Gold Climbs Ahead of FOMC Meeting
A softer U.S. dollar is helping push gold prices above $1,640 an ounce Tuesday, as investors took to the sidelines in advance of a two-day meeting of the Federal Open Market Committee. Meanwhile, the Akshaya Tritiya festival, which is considered an auspicious day to buy precious metals, is celebrated today in India, the world’s biggest bullion consumer.
The FOMC has kept analysts guessing as to whether policy makers will provide any hints of additional quantitative easing when they emerge from this week’s policy meeting. Minutes from last month’s Fed meeting showed support waning for more bond purchases; however, recent signs of a slowdown in the U.S. jobs combined with fresh concerns over the latest housing data could prompt policy-makers to reverse their earlier stance and lean towards a more favorable view of further stimulus. As a result, traders’ expectations are high for another round of quantitative easing, which is supporting gold prices at present.
"The confirmation of official central buying should help gold find some stability today, after a poor start to the week," UBS said in a note. "With positioning light, participants could certainly use this as an excuse to become a little friendlier towards the yellow metal.”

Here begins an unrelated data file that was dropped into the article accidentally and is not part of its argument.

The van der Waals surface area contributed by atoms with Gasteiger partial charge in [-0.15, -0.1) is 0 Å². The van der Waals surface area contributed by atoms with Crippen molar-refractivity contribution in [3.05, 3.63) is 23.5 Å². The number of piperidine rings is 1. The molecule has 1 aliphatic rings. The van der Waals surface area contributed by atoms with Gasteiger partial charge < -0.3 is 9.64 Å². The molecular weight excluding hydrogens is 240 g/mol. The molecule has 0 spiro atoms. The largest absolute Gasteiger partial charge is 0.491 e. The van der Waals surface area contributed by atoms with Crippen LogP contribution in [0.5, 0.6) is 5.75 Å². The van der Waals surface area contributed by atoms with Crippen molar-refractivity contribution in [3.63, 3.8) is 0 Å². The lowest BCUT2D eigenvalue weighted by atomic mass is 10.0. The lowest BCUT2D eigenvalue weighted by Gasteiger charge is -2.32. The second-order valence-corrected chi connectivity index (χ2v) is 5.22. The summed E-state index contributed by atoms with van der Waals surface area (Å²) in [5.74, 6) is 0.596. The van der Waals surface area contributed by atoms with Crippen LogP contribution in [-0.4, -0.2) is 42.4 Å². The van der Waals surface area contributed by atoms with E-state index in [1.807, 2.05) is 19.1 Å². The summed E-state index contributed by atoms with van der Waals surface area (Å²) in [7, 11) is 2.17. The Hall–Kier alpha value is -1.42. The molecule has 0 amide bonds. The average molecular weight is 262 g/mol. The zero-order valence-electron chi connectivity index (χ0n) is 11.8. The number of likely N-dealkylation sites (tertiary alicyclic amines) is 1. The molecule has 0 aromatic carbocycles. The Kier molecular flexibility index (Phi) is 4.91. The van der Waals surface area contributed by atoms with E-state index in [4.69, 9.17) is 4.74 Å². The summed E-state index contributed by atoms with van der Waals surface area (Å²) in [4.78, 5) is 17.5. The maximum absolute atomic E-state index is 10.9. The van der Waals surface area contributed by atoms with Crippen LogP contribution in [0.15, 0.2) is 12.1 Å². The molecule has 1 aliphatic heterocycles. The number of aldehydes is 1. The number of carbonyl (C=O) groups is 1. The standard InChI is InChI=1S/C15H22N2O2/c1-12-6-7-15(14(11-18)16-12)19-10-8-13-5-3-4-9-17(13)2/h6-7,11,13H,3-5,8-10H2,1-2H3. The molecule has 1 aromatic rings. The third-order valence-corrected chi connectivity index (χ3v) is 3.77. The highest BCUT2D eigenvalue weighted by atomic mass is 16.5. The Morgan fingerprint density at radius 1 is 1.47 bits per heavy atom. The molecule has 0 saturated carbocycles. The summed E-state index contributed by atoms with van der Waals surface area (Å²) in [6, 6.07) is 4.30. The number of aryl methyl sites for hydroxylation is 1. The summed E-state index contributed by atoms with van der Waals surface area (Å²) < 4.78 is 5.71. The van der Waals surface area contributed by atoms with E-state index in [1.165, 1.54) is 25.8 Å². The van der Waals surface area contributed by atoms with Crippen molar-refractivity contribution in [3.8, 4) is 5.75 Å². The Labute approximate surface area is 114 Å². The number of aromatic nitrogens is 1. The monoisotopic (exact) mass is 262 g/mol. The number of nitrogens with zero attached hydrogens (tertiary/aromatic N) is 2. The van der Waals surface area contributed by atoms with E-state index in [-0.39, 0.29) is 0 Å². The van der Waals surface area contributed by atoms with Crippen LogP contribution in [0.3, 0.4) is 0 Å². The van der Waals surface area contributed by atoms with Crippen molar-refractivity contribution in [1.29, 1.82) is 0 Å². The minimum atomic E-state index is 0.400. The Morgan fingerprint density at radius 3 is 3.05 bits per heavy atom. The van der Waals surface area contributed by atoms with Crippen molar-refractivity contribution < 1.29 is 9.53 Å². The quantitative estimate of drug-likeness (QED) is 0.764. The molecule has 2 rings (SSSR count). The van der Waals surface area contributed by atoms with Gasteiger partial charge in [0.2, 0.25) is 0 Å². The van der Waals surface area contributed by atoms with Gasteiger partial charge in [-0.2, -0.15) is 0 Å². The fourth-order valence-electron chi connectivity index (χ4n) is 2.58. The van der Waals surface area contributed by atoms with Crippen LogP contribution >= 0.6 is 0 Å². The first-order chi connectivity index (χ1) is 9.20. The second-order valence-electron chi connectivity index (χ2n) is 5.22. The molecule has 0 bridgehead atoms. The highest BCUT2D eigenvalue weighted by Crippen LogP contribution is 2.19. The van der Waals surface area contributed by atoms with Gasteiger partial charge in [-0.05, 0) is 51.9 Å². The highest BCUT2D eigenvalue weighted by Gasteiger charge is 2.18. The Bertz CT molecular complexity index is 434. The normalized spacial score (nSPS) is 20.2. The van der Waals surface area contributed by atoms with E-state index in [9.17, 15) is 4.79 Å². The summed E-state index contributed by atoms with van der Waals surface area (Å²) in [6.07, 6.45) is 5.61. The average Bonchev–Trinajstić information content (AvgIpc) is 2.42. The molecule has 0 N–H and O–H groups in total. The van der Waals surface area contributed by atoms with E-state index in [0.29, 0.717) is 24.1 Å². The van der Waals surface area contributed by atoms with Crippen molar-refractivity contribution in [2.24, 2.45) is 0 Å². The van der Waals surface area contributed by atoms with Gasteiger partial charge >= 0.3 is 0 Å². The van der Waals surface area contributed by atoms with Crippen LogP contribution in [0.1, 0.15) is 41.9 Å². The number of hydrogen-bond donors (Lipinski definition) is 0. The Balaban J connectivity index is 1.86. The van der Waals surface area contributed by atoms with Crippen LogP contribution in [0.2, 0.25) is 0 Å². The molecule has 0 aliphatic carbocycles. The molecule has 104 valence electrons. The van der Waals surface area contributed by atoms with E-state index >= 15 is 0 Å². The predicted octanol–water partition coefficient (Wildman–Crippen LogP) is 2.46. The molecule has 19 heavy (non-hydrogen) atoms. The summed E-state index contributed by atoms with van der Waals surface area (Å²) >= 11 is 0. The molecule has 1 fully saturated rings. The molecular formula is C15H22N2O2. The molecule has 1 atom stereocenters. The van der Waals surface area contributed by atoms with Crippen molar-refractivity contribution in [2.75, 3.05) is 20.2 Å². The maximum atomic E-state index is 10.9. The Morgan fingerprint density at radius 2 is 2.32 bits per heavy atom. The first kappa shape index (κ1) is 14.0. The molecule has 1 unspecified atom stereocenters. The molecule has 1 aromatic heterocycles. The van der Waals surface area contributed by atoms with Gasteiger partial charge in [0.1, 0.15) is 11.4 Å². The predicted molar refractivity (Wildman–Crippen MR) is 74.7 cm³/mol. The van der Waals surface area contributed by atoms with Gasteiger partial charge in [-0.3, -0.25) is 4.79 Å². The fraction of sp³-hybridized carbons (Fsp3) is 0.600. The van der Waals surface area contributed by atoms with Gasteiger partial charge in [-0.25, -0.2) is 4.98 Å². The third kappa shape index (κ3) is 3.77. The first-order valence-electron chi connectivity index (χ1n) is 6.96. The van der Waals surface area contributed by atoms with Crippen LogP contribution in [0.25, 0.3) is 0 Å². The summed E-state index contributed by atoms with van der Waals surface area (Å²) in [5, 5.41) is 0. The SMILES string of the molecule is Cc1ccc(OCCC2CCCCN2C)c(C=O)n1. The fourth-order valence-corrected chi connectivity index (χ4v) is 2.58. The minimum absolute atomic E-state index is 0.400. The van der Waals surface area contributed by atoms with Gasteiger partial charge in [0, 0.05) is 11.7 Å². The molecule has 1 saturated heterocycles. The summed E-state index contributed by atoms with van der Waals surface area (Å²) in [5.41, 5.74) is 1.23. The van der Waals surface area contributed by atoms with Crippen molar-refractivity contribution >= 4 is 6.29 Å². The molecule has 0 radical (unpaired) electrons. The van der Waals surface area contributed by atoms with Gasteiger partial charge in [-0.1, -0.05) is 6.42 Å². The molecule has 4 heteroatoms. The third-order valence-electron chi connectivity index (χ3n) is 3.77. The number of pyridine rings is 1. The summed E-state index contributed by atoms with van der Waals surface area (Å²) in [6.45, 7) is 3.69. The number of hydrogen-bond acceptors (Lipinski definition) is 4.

“But this sentiment is likely to be put on hold until the FOMC meeting is out of the way tomorrow," it added.
Fed policy has certainly been a large determinant of gold’s direction in recent years. Ultra-loose monetary policy has raised the prospect of inflation, and interest rates have kept the opportunity cost of holding gold low.
But Fed policy is only one of several factors that could pave the way for higher gold prices in 2012 and beyond. Central bank purchases, for example, are a significant price driver for the yellow metal, and all signs indicate that strong demand from that sector will continue in the coming year. With talk of a collapse in the euro and confidence waning in the value of all fiat currencies, it’s easy to understand why.
According to data from the London-based World Gold Council, Central banks bought 439.7 tons of gold last year, the most in almost five decades. Just last month, Mexico boosted its reserves by 16.8 tons to 122.6 tons, according to data from the IMF, and nations including Turkey, Russia and Kazakhstan increased their holdings as well.
Beyond gold, demand for silver is projected to grow as well. In India alone, silver demand is expected to exceed 6,000 tons annually by 2016-17 from the current level of 3,000 tons. According to the latest Minerals Exploration and Development Report demand may reach up to 10,000 tons by 2025.
Further stimulus from the Federal Reserve will certainly give metals prices a boost and soothe the concerns of the short-term and price focused investor. But in the end, the impact of Fed policy may well take a back seat to more stable and long-term fundamentals, which point to gold moving higher from here.